By Pat Pepper, NCWQ Environmental Adviser
This report focusses on water quality in the Great Barrier Reef (GBR).
As noted in the Position Statement by the Great Barrier Reef Marine Park Authority (GBRMPA), pollutants in land-based run-off are a major threat to water quality of the GBR and particularly inshore marine ecosystems and consequently to the long-term health and resilience of the GBR.
Resilience is paramount if the predicted increased frequency of marine heatwaves and the intensity of rainfall events and cyclones are to be combated. While the Reef Water Quality Report Card 2019 showed encouraging progress being made towards achieving the targets in some areas, more action is required across all GBR catchments to continue to drive progress towards all the targets. Hopefully, this will be achieved as projects under the Reef Trust Partnership, aimed at improving the quality of water entering the GBR through activities such as improved farming practices, reduced fertiliser use and update of new technology, gain momentum.
Another issue for the corals was highlighted in recent research on population sizes of more than 300 individual species on reefs spanning the Pacific Ocean. While most reef-building coral species were not in imminent danger of extinction, the researchers at ARC Centre of Excellence for Coral Reef Studies, James Cook University (Coral CoE at JCU) reported that about a third do face some degree of extinction risk but the International Union for Conservation of Nature (IUCN) Red List of Threatened Species had some corals misclassified.
Position Statement by the GBRMPA
The main water quality pollutants include fine sediment, excess nutrients, pesticides (herbicides, insecticides and fungicides) primarily from agricultural activities in the catchment. Although other land-based developments such as urban and industrial areas, mines and ports, can contribute at some locations with pollutants such as coal dust, petroleum hydrocarbons, heavy metals, marine debris and microplastics, pharmaceuticals and personal care products. Fine sediment in the water reducing the amount of light available, can affect the growth and reproduction of grass meadows and inshore coral reefs. Excess nutrients have been linked to blooms of harmful algae and may exacerbate outbreaks of coral-eating crown-of-thorns starfish, coral bleaching and disease. Pesticides used on crops to protect against pests may also affect marine plants and animals, reducing the resilience of nearshore marine habitats. To support a healthy reef ecosystem, the GBRMPA has set limits for levels of sediments, nutrients and pesticides in marine waters. GBRMPA Document No: 100516 Revision: 0 Date: 27-Oct-2020
The Reef Water Quality Report Card 2019 released 17 February2021, showed a 4.3% modelled reduction in dissolved inorganic nitrogen (DIN) loads across the GBR catchments, with the greatest reductions in the Wet Tropics (7.4%) and Burdekin (4.5%) regions. The majority of the load reductions were credited to the adoption of practices that reduced the nitrogen surplus in sugarcane. Banana projects in the Wet Tropics also contributed to the reduction. This represents a cumulative reduction of 25.5% since 2013. The 2025 target is 60%.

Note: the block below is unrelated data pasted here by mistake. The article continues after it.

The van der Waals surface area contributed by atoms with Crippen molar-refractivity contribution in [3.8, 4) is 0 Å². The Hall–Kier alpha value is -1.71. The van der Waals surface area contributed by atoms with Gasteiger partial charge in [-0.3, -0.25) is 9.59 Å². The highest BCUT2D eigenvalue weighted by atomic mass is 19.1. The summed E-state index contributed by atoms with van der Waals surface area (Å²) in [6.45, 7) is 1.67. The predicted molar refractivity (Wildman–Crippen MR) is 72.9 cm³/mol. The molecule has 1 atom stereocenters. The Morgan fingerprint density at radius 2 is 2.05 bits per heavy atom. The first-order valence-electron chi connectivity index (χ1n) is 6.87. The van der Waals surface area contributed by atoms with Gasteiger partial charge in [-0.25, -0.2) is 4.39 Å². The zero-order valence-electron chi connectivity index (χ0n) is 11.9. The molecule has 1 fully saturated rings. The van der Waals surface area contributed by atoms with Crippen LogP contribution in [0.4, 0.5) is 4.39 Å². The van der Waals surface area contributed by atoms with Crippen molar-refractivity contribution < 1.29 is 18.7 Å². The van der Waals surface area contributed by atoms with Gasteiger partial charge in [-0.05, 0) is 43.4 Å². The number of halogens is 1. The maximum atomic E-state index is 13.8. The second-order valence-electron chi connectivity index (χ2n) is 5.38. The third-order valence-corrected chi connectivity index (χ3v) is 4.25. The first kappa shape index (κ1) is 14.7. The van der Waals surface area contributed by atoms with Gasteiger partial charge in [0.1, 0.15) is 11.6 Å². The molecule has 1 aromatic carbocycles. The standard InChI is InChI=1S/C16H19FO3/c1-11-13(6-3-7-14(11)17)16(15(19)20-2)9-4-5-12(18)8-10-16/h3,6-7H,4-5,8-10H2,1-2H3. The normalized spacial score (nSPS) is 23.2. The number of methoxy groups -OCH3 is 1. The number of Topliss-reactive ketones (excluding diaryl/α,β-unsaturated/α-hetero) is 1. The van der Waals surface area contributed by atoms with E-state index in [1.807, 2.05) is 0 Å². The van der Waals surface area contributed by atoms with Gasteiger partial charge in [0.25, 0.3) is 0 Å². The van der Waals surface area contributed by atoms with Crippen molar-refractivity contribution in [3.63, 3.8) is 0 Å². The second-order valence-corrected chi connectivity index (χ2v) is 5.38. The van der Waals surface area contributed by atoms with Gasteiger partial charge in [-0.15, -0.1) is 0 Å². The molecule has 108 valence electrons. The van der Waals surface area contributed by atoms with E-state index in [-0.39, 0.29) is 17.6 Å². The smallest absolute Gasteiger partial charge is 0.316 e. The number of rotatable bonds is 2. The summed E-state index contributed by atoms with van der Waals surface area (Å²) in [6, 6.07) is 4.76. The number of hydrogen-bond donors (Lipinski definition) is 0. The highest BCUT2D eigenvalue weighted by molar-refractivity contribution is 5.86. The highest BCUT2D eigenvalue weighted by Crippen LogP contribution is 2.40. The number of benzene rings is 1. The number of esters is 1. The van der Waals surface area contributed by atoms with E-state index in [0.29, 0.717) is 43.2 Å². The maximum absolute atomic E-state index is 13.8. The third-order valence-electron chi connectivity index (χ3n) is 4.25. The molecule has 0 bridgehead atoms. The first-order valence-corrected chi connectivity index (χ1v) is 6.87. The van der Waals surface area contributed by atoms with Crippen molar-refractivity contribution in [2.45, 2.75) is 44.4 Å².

Cape York has met its 5% sediment reduction target since 2016 with further reductions in 2018-2019 of 0.3% contributing to an overall reduction of 10.1%. These reductions were attributed to improvements made in the Normanby catchment. Burnett Mary graziers also contributed significantly to the sediment 2025 target of 20% with a 1.3% modelled reduction due to investment in fencing to exclude cattle from waterways. This brings the reduction to date to 5.6%.
The pesticide target to protect at least 99% of aquatic species is being met in the Kolan catchment (Burnett Mary region). The Pioneer catchment (Mackay Whitsunday region) recorded the greatest improvement in pesticides (up 4.5%) with 80.5% of aquatic species protected from their harmful effects.
While the above results show encouraging progress is being made towards achieving the targets in some areas, more action is required across all GBR catchments to continue to drive progress towards all the targets. https://reportcard.reefplan.qld.gov.au/; https://www.reefplan.qld.gov.au/__data/assets/pdf_file/0025/227068/report-card-2019-summary.pdf
Reef Trust Partnership
Priority catchments and targets for reducing pollution from catchments flowing to the GBR were identified in the Reef 2050 Water Quality Improvement Plan. Under the Reef Trust Partnership, funding of $140.9 million has been committed to a series of regional water quality programs that aim to directly reduce nitrogen (456 tonnes of dissolved inorganic nitrogen (DIN)), fine sediment (462 kilotonnes) and pesticides (250 kilogram) loads from priority GBR catchments (End of Partnership Targets). These programs will focus on proven, on-ground measures for improving water quality, including through catchment restoration and improved land management practices. https://www.barrierreef.org/what-we-do/reef-trust-partnership/water-quality-improvement/regional-actions
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